The fix is quite simple. Just bring up the terminal.app (applications > utilities > terminal.app) and type “dot_clean” then drag the errant folder into the terminal window and terminal should display “dot_clean” followed by the path to your folder. Press enter and voila! You should now be able to compress your folder from the option click menu and it will finish. I have not yet encountered this bug in Lion, but who knows, it might be lurking in there somewhere.
Despite all the hype about the breaching of Mac OS X security in the media, it pays to remember that this is not the first time it has happened. There have been many Flash Player and Java bugs in the past.
What is new here is that the bugs in Java has been exploited to carry out a silent install of the malware. This exploit has been so successful that it is estimated that up to 500,000 Apple machines have been infected so far.
When I first tried Linux, it was back quite a few years ago and at that time, most people who were developing software was running Windows. I was testing a Red Hat distro on a spare box which was a Pentium II 400Mhz machine with 128MB of RAM, just to find out what the fuss with Linux was about.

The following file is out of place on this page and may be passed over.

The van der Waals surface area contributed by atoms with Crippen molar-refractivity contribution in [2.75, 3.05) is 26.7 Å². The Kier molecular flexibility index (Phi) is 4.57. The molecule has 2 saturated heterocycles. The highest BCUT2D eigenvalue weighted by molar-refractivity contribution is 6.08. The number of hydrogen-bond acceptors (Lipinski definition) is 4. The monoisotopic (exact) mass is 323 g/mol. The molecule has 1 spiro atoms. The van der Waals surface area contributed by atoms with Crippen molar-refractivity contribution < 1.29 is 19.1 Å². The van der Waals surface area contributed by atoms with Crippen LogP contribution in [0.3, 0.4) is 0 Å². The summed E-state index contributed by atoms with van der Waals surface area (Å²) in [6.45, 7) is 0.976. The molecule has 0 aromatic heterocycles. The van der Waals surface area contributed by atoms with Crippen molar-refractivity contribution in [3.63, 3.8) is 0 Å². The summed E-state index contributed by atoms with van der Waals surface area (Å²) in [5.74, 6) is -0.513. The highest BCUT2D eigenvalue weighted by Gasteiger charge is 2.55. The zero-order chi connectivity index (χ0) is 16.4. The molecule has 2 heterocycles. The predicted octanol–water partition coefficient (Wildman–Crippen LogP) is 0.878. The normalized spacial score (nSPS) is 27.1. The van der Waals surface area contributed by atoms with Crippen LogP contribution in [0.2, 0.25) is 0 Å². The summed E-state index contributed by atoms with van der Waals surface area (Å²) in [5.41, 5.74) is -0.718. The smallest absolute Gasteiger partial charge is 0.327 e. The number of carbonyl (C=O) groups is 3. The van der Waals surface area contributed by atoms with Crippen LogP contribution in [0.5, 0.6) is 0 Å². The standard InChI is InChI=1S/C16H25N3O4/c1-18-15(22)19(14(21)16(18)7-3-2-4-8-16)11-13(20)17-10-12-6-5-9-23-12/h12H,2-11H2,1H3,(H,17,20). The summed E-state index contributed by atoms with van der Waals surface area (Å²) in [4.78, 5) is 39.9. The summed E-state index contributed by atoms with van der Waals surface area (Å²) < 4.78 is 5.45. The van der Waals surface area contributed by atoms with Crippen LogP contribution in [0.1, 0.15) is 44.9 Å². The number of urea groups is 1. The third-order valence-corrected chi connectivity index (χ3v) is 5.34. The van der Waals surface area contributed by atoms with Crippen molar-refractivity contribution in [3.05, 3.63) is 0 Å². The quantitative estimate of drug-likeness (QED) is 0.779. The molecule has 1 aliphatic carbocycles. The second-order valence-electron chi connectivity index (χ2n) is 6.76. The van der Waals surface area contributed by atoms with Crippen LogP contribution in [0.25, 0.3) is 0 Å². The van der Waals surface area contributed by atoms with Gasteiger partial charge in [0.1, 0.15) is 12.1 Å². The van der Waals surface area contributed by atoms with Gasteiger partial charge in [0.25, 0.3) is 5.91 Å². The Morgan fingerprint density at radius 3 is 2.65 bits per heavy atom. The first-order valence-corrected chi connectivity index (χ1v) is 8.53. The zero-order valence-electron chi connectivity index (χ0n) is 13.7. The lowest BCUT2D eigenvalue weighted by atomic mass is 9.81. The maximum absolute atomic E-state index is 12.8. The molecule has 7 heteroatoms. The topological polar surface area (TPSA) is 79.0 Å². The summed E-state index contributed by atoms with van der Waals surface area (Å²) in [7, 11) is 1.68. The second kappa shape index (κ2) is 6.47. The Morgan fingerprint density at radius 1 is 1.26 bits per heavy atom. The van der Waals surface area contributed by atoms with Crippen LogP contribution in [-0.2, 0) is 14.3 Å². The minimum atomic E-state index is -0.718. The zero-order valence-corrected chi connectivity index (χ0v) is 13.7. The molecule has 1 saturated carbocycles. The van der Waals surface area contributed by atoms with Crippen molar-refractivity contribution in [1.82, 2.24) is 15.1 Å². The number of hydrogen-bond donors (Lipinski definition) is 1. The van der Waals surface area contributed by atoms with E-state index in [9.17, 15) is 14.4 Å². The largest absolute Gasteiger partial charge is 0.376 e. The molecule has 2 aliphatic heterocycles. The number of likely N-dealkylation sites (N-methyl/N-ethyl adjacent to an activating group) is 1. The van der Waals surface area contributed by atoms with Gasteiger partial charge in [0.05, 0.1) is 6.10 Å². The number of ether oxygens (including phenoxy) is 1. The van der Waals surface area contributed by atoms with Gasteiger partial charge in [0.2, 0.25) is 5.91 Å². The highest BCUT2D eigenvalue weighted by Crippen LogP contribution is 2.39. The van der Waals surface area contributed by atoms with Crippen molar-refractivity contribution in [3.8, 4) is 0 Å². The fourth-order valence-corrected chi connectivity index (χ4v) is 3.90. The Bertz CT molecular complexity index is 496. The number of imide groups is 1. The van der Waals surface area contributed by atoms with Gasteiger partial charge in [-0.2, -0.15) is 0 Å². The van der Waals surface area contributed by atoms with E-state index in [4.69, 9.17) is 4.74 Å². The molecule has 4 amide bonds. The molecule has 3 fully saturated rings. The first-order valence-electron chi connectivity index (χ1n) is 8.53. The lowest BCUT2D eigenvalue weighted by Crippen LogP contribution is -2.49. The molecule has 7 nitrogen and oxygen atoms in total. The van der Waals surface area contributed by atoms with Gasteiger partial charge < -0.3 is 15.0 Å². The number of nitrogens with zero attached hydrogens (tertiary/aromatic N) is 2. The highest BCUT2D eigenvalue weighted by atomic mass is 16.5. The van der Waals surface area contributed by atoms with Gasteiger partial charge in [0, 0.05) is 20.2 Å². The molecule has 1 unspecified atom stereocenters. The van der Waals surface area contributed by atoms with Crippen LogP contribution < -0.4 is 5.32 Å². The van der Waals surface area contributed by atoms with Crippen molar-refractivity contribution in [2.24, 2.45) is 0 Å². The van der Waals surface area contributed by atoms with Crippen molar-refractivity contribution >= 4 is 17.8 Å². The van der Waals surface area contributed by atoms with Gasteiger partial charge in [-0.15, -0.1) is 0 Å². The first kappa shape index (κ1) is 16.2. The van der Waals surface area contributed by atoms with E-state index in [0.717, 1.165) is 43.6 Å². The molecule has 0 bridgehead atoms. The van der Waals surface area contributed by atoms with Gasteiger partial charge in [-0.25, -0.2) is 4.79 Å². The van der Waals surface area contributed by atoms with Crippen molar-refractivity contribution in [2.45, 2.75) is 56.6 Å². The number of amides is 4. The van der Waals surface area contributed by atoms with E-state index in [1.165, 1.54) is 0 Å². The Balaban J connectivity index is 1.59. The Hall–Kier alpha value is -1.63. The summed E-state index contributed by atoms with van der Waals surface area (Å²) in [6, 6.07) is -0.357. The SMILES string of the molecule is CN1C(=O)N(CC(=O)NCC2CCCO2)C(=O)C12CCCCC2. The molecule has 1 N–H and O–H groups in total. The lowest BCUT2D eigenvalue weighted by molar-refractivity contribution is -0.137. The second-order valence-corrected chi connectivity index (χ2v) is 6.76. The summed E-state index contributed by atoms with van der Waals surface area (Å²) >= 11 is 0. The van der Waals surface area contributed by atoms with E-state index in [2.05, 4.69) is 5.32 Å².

Since the server was a headless box, I needed a terminal client on Windows and the best one at that time and I believe it still is now, is Putty by Simon Tatham. It is really a Swiss-army knife for managing a Linux/Unix server box since it supports quite a lot of very handy functionalities.
I have used WordPress for quite a long time (since version 1.5) and it has been an excellent blogging software. However, I have only now started to use it for a Content Management System for a website with a lot of pages and a dedicated page for blog posts (blog section). So far, this setup seems to work, though in terms of templating it is nothing like CMS Made Simple, where making templates is quite straightforward. It seems to be a little more complicated in WordPress.
One of the things that annoys me, though, is that when you upload a header image in the default TwentyEleven template (very elegant template, I might add), it gets uploaded to the media library, but there is no way to tell the header to use an image that is in the media library. I would love to have this feature implemented, whereby a site admin could go to the header section under ‘appearance’ and find a button called ‘use images from library’ or something to that effect.
Wouldn’t that be nice?
Yesterday, I was inspired to try to install an interesting plugin for Google Sketchup (partly because it is free) called Maxwell Render. The company that produces the plugin is also currently running a competition if you’re interested in entering. So I went to their website and downloaded the plugin, which is a Zip archive with a few files and folders in it. Continue reading